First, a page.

The Brink: Mullally
“I think music is a universal language. Doesn’t matter if you’re English, French, African or a Martian; we all understand the emotion that music conveys…”
He believes music is a way of telling a complete stranger exactly how he is feeling on a particular subject matter or event. 19 year old Mullally originating from Norfolk, believes music is “…all about the movement of emotion…”
It all began at the age of 16 where Mullally first picked up a guitar and joined a band with three of his friends. Recording and writing music regularly was not only a form of release for these lads but also a great bonding experience. It would be two years later that Mullally would decide to venture on this musical journey alone where he would be able to share a sound that he has described as “…zesty, edgy neo-soul”.
Mullally has created this sound from taking inspiration from not only soulful greats such as; Marvin Gaye, Van Morrison and Amy Winehouse but also those who created/drew inspiration from Reggae music – Bob Marley, The Police and The Specials. Certain messages are also important to this burgeoning artist when it comes to the reasoning behind why he creates music,
“…I think honesty is really important. I’m just a kid that loves soul music and that’s all I’ll ever try to be.”
“I really like exploring concepts, it’s a really cool way of discovering your artistry… so I wanted to mess around with the concepts of lust and addiction and how the boundaries can blur so easily.”
‘Overdose’ – Mullally’s first official release is the exact definition of the sound he chooses to depict through his music. It’s soulful, yet it’s current; you are presented with an artist that is relatively still in his teens but somehow manages to connect with ‘older souls’ as well as those his age. Often overshadowed by the immense talent that surrounds London one tends to forget that outside of that ‘bubble’ there lies even more talent – talent in the shape and form of 19 year old Mullally.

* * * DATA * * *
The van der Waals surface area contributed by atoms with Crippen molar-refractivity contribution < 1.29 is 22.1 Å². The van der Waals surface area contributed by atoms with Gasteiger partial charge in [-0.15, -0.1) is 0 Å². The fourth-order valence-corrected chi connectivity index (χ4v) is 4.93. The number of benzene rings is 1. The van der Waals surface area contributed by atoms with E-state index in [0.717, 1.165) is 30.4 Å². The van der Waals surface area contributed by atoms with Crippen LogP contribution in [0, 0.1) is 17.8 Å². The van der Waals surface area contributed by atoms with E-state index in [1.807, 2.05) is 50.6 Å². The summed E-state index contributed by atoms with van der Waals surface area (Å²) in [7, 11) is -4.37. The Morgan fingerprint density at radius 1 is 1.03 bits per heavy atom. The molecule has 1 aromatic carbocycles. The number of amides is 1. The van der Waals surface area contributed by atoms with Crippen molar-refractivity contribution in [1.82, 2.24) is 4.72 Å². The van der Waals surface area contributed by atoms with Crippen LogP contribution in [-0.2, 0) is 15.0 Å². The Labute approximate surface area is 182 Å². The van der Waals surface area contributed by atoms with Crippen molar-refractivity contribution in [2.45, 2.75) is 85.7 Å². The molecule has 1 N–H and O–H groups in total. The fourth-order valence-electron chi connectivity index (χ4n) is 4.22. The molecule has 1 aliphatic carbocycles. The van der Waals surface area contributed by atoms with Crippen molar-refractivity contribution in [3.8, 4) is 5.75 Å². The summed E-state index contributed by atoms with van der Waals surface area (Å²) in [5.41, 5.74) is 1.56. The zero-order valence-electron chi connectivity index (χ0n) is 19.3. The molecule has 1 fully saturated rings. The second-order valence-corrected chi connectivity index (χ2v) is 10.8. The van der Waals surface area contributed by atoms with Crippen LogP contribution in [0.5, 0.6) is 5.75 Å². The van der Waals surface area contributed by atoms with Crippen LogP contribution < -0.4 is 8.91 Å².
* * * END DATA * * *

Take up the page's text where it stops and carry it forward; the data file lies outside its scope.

Completing his musical journey would see Mullally performing at the infamous ‘Pyramid Stage’ over at Glastonbury –
“If I can play there one day I will feel fully accomplished. That is my ultimate goal. I don’t care if there’s only 12 people in the audience and it’s snowing, if I play there one day I will be a happy guy.”
There must be no greater feeling to an artist than to perform their most intimate anecdotes to a receptive crowd. To witness their lyrics evoking some kind of emotion within a person they know nothing about must be an experience that no words can describe – an accomplishment in itself.
Above all else Mullally’s ultimate goal is to be an artist that is “…determined to get to where he wants to be.”
Words: Fiona Frimpong